Hittite Iron

I am currently taking a class on the Languages and Writing Systems of Anatolia, focusing on the ancient Hittites and some of their neighbors and successors in the region. One of our readings was Alfonso Archi, “When Did the Hittites Begin to Write in Hittite?” in Pax Hethitica: Studies on the Hittites and their Neighbours in Honour of Itamar Singer. On p. 39 I read:

The words of the Tabarna, the Great King, are of iron. They are not to be thrust aside, not to be thrust aside, not to be broken. He who changes (them) his head will be cut off

This was from the Bronze age. While iron was not in common use, iron from meteorites was known. A dagger made from meteoric iron was found in Tutankhamun’s Tomb. What struck me was that the strength of iron was well enough known that the Tabarna (apparently Arnuwanda I, who died about 1370 BCE) could use it as a metaphor and expect his readers to understand it.

Decades ago in some old books I had read that in fact the Hittites did have iron weapons, which gave them military superiority over their rivals. There are obvious problems with this concept, as discussed in Bronze Age Lightsabers: Did the Hittites have Iron Weapons? (with a magnificiently silly illustration). Modern scholarship has rejected that notion; the Hittites of that era used bronze weapons and tools, just like their Egyptian, Babylonian, and other contemporaries.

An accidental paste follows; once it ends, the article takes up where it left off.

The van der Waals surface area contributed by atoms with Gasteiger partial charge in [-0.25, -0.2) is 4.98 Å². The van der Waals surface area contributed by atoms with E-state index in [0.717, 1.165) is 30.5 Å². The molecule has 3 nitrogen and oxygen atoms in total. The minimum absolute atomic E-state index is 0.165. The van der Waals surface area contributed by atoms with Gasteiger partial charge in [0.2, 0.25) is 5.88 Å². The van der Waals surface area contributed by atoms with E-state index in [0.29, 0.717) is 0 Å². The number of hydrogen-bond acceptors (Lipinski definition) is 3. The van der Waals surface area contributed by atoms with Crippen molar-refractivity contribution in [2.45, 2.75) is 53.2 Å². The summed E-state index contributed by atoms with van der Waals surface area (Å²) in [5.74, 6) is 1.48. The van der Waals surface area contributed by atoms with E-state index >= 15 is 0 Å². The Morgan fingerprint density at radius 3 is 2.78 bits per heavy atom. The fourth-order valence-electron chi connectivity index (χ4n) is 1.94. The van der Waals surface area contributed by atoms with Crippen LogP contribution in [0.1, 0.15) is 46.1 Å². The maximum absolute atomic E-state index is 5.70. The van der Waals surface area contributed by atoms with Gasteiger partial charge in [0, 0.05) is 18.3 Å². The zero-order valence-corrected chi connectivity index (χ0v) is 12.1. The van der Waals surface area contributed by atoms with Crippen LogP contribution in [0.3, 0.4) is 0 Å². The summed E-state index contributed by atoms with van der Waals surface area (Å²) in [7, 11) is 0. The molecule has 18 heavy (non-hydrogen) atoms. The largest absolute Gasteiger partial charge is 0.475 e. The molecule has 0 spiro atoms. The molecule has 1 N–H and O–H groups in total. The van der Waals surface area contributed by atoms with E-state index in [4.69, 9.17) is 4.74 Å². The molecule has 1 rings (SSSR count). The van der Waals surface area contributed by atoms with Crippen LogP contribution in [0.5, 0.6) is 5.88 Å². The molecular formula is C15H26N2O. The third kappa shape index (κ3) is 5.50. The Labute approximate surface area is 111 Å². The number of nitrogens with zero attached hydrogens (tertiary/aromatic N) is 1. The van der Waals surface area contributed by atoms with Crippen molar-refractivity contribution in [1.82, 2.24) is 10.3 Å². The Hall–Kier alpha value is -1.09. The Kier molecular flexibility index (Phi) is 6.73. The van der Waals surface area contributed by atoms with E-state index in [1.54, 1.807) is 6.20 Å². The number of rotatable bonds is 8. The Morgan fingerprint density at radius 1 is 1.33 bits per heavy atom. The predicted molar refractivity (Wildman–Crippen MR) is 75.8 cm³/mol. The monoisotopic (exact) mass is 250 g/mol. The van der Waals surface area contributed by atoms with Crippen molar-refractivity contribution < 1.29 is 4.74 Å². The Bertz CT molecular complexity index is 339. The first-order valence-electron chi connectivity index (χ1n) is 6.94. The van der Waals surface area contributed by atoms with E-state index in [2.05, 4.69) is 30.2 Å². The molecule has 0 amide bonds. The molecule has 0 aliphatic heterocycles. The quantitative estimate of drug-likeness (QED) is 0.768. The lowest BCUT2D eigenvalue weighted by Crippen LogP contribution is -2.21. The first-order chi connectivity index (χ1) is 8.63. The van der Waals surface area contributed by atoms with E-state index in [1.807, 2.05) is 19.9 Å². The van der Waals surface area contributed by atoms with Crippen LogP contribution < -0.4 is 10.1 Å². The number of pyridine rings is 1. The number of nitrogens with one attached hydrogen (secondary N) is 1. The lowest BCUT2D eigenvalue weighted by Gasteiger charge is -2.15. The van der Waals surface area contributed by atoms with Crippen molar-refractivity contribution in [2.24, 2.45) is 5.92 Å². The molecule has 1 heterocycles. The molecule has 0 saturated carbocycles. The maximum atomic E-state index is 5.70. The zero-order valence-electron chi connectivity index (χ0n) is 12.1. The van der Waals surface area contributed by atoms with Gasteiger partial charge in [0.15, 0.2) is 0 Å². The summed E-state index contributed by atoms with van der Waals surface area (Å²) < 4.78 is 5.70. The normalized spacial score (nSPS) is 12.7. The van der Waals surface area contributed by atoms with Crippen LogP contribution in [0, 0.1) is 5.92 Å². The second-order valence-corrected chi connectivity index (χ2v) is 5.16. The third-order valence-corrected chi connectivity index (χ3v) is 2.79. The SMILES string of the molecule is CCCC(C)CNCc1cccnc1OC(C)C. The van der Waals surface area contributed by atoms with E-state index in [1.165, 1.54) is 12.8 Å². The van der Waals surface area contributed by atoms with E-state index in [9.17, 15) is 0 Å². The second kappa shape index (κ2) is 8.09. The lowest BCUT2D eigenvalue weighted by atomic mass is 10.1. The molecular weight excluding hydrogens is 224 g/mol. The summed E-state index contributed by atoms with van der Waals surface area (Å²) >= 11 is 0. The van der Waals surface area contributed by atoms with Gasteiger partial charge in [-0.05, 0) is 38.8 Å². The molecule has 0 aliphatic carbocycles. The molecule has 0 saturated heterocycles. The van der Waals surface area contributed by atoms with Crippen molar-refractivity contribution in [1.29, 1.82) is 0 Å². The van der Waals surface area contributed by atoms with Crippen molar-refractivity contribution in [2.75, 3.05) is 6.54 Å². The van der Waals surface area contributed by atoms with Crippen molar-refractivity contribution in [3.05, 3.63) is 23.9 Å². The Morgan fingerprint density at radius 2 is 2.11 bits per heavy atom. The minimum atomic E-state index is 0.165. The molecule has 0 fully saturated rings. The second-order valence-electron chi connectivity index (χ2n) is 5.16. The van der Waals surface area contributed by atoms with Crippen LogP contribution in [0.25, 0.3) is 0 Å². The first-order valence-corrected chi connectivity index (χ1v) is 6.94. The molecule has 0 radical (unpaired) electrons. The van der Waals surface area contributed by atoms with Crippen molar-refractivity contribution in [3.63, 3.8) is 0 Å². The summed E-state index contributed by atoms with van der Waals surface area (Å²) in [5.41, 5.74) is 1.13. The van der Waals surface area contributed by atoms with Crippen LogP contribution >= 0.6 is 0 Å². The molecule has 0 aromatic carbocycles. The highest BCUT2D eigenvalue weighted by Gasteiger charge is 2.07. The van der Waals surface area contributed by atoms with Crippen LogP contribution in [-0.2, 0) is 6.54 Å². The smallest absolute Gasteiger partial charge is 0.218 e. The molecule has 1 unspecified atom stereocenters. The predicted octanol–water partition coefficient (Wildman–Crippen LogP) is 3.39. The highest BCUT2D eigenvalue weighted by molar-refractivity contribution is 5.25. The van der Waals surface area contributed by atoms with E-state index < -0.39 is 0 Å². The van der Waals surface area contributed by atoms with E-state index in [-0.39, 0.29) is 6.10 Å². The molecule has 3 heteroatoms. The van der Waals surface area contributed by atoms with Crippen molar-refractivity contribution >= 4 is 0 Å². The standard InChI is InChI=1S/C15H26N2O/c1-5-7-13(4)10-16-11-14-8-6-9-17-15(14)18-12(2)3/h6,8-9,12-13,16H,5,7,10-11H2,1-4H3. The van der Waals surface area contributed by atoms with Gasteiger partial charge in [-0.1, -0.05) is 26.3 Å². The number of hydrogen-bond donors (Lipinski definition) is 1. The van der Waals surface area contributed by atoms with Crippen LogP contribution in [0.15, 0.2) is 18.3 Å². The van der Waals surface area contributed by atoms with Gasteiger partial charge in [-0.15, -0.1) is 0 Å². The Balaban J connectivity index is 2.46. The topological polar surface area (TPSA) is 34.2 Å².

However, meteoric iron was known throughout the region. In fact, the Hittite word for iron is transliterated from cuneiform as AN.BAR, which is actually the Sumerian term for the metal. Apparently the Hittites developed considerable skill at working iron as Violetta Cordani documented in The Development of the Hittite Iron Industry. A Reappraisal of the Written Sources

However, meteoric iron is rare. You could not equip an army with it. For that you need to smelt iron ore, which requires much hotter fires than needed for copper and tin. Did the Hittites know how to smelt iron? Some references suggest they did:

I would like to read Iron in Anatolia and the Nature of the Hittite Iron Industry, but it is locked behind a paywall.

Even if they could smelt iron, they could not do so economically. Otherwise they would have used iron rather than bronze for weapons and tools. Bronze is made from copper and tin, which are not nearly as common as iron. Once efficient smelting processes were developed, iron weapons and tools replaced those of bronze, largely because they were much cheaper. Hence the Iron Age followed the Bronze Age. The disruption of the tin trade routes at the end of the bronze age might have motivated the search for more effective iron smelting processes.

1 thought on “Hittite Iron

  1. Pingback: Indo-Hittite | From Hilbert Space to Dilbert Space, and beyond

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